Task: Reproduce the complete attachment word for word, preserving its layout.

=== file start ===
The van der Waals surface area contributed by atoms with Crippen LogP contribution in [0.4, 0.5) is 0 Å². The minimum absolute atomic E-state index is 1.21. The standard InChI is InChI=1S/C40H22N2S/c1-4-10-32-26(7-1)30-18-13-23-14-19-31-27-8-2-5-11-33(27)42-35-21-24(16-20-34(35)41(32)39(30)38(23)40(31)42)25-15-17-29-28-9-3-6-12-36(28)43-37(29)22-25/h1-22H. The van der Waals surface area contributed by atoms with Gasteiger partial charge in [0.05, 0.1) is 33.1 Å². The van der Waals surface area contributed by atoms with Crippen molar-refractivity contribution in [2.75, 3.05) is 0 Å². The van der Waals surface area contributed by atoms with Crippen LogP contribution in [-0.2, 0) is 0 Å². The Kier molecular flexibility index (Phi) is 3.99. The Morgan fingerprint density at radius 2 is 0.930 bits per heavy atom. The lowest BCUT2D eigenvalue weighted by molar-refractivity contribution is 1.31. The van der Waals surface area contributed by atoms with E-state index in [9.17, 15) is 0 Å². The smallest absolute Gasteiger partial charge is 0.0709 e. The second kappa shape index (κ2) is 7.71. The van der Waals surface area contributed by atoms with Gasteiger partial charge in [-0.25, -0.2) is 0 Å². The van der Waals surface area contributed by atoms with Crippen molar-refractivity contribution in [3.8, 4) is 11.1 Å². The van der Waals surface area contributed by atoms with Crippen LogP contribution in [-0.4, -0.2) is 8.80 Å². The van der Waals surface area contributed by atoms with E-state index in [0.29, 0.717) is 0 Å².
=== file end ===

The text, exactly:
The van der Waals surface area contributed by atoms with Crippen LogP contribution in [0.4, 0.5) is 0 Å². The minimum absolute atomic E-state index is 1.21. The standard InChI is InChI=1S/C40H22N2S/c1-4-10-32-26(7-1)30-18-13-23-14-19-31-27-8-2-5-11-33(27)42-35-21-24(16-20-34(35)41(32)39(30)38(23)40(31)42)25-15-17-29-28-9-3-6-12-36(28)43-37(29)22-25/h1-22H. The van der Waals surface area contributed by atoms with Gasteiger partial charge in [0.05, 0.1) is 33.1 Å². The van der Waals surface area contributed by atoms with Crippen molar-refractivity contribution in [2.75, 3.05) is 0 Å². The van der Waals surface area contributed by atoms with Crippen LogP contribution in [-0.2, 0) is 0 Å². The Kier molecular flexibility index (Phi) is 3.99. The Morgan fingerprint density at radius 2 is 0.930 bits per heavy atom. The lowest BCUT2D eigenvalue weighted by molar-refractivity contribution is 1.31. The van der Waals surface area contributed by atoms with E-state index in [9.17, 15) is 0 Å². The smallest absolute Gasteiger partial charge is 0.0709 e. The second kappa shape index (κ2) is 7.71. The van der Waals surface area contributed by atoms with Gasteiger partial charge in [-0.25, -0.2) is 0 Å². The van der Waals surface area contributed by atoms with Crippen molar-refractivity contribution in [3.8, 4) is 11.1 Å². The van der Waals surface area contributed by atoms with Crippen LogP contribution in [-0.4, -0.2) is 8.80 Å². The van der Waals surface area contributed by atoms with E-state index in [0.29, 0.717) is 0 Å².